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Organized Crime

Passport theft in Canada increasing dramatically

Tuesday, May 13, 2008

TORONTO -- After a dramatic spike in reports of lost and stolen passports over the past two years, Passport Canada is giving additional scrutiny to passport applications across the country and warning travellers to protect their travel documents.

In 2007, 37,650 passports were reported lost or stolen, compared to 24,792 in 2005. The numbers, obtained by The Canadian Press, were recently circulated in a memo warning staff to double-check applications for new passports when the old document is reported missing.

"Lost and stolen passports are extremely valuable to criminal organizations to facilitate and perpetrate illegal/clandestine operations such as human trafficking, smuggling, money laundering and terrorism,'' said the memo.

In February 2008, Passport Canada began cross-checking applicants' names with the Canadian Police Information Centre, which links law enforcement organizations across the country.

"In taking a report of loss or theft, take an extra second to review the form to detect inconsistencies,'' warned the memo.

The rise in thefts and losses coincides with a jump in the number of passports processed annually.

"During 2005-06, Passport Canada processed an unprecedented three million passports,'' said a recent auditor general's report.

"In comparison, it processed about 2.7 million passports in 2004-05 and 1.7 million in 2001-02.''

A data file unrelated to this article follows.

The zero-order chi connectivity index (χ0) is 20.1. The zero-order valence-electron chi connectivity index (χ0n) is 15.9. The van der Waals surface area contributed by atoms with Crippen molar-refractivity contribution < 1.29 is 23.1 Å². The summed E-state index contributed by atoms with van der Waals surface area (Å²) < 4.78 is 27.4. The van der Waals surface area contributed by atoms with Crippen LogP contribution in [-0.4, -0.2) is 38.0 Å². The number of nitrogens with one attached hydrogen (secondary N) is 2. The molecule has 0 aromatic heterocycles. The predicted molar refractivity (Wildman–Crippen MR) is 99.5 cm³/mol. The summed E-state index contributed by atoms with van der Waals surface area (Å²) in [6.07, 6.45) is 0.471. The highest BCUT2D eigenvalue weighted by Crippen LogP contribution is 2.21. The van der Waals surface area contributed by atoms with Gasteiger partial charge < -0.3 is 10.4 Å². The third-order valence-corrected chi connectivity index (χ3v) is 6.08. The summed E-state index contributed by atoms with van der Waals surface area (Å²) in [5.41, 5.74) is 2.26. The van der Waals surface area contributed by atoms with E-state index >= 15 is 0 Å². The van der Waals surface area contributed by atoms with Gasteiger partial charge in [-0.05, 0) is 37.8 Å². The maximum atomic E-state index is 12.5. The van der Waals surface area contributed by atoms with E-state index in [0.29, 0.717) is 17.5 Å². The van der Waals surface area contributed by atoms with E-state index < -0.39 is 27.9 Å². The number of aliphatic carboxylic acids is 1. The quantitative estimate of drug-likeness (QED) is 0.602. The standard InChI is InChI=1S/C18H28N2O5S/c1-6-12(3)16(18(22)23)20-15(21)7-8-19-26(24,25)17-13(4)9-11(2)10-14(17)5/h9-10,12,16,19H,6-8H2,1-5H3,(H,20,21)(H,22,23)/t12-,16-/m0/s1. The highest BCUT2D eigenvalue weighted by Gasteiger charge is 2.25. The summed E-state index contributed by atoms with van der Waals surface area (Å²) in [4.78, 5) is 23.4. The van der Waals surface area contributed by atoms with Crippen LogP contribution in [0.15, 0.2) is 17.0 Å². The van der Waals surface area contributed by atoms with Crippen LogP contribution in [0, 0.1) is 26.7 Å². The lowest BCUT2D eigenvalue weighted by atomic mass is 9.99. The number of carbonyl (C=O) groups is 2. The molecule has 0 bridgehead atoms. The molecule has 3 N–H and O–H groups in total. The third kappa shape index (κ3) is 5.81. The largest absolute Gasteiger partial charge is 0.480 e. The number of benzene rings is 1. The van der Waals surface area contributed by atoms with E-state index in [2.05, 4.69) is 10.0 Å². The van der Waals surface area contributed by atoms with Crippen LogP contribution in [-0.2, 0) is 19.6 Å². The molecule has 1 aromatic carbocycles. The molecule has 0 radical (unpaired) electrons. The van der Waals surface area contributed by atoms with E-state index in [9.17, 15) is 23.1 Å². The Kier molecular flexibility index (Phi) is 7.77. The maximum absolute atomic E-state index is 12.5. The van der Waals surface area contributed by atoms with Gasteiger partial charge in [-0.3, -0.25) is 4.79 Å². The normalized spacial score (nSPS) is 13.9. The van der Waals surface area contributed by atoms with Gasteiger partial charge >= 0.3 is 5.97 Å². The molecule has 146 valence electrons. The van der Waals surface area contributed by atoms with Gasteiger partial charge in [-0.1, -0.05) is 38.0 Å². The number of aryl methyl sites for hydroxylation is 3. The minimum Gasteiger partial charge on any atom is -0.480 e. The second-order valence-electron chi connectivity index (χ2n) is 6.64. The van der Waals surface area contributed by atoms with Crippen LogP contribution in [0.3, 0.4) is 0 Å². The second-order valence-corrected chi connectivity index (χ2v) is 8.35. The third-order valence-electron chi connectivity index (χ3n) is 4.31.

But security experts warned Wednesday that increased security features and better communication between government departments may not be enough to stay ahead of organized criminal groups, who make big money on stolen passports.

Some countries fare worse than others.

For example, in Spain, reported thefts have doubled since 2003, meaning more Canadian passports go missing in that country than anywhere else in the world, according to Andre Lemay, a spokesman from Passport Canada.

"That's not surprising,'' said Benjamin Perrin, an assistant law professor at the University of British Columbia who specializes in international law and human trafficking.

Spain has been identified as a major entry point for illegal immigration from Africa and South America.

"They need to be able to move and move with impunity,'' he said of many criminals, who often can't cross borders under their own names.

"Plugging the hole in Spain and finding the reasons for it should be a priority for the Canadian government,'' said Perrin.